Kuala Lumpur: Analysing the black box of the crashed AirAsia flight will be a tough challenge for a veteran Indonesian aviation investigator as he knew the pilot of the doomed jet who taught him how to fly.
Nurcahyo Utomo, who has been an aviation investigator for almost two decades, said listening to recording from black boxes over and over again could be disturbing and required utmost mental strength.
The task of analysing the black boxes of the ill-fated AirAsia flight QZ8501 would be harder for Nurcahyo, who was a junior to the pilot Captain Irianto and knew him personally.
"Irianto was my senior and he is the one who taught me how to fly.
"I could not imagine how am I going to listen to his last words," said Nurcahyo, an investigator with the National Transportation Safety Committee.
He said listening to the playback of a black box involved in a crash is not like listening to music or a discussion.
"We are listening to a recording that represents the last moments before the crash and it is disturbing. There are times where the investigators would get unnerved listening to the recording," he told Viva.Co.Id, an Indonesian online portal.
Analysing the recording while listening to their final words like "Allahuakhbar" (God is great) repeatedly, give the investigators goose bumps, Nurcahyo said.
"It is as if we can feel them... Allahuakhbar, Allahuakhbar were the last words said before they died.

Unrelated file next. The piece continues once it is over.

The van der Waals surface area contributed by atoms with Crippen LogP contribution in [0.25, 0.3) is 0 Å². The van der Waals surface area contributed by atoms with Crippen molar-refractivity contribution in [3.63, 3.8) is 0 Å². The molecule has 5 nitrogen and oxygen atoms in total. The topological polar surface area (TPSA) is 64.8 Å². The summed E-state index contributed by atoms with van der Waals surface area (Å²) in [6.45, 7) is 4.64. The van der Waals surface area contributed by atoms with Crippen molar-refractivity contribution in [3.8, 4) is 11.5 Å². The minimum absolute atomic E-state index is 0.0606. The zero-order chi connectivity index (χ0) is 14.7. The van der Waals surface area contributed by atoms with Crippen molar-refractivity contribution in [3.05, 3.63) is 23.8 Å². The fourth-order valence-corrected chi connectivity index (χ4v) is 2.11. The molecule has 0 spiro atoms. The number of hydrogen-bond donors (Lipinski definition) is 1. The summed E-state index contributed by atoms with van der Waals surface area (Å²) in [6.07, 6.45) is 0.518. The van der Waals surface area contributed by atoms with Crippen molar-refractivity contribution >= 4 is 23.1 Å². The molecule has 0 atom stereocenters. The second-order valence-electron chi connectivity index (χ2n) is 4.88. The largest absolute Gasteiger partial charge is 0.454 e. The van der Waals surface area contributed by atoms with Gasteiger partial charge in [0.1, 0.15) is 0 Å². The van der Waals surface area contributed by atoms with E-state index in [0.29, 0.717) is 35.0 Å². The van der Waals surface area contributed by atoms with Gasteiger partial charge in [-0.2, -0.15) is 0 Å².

He said that despite the heavy heart, the investigators could not escape from the task as listening to the last conversation would be the key to reveal the cause of the crash.
"We will know what really happened from the conversations between pilot and co-pilot prior to the crash," he said.
The black box, that contains the flight data recorder and the cockpit voice recorder, is crucial to determine the cause of the crash that claimed all 162 lives on board the ill-fated AirAsia Flight QZ8501, en route from Indonesia's Surabaya city to Singapore.
The recorders are expected to shed new light on the mysterious crash as they contain a wealth of data that will help investigators to piece together sequence of events that led to the Airbus A320-200 plunging into the Java Sea.
Officials yesterday gave new dramatic details of the accident, with search and rescue agency coordinator S B Supriyadi saying an initial analysis of the wreckage recovered so far indicated the plane exploded on impact with the water due to a rapid change in pressure.
The Indonesian meteorological agency has said weather was the "triggering factor" for the crash, with ice likely damaging the engines of the plane.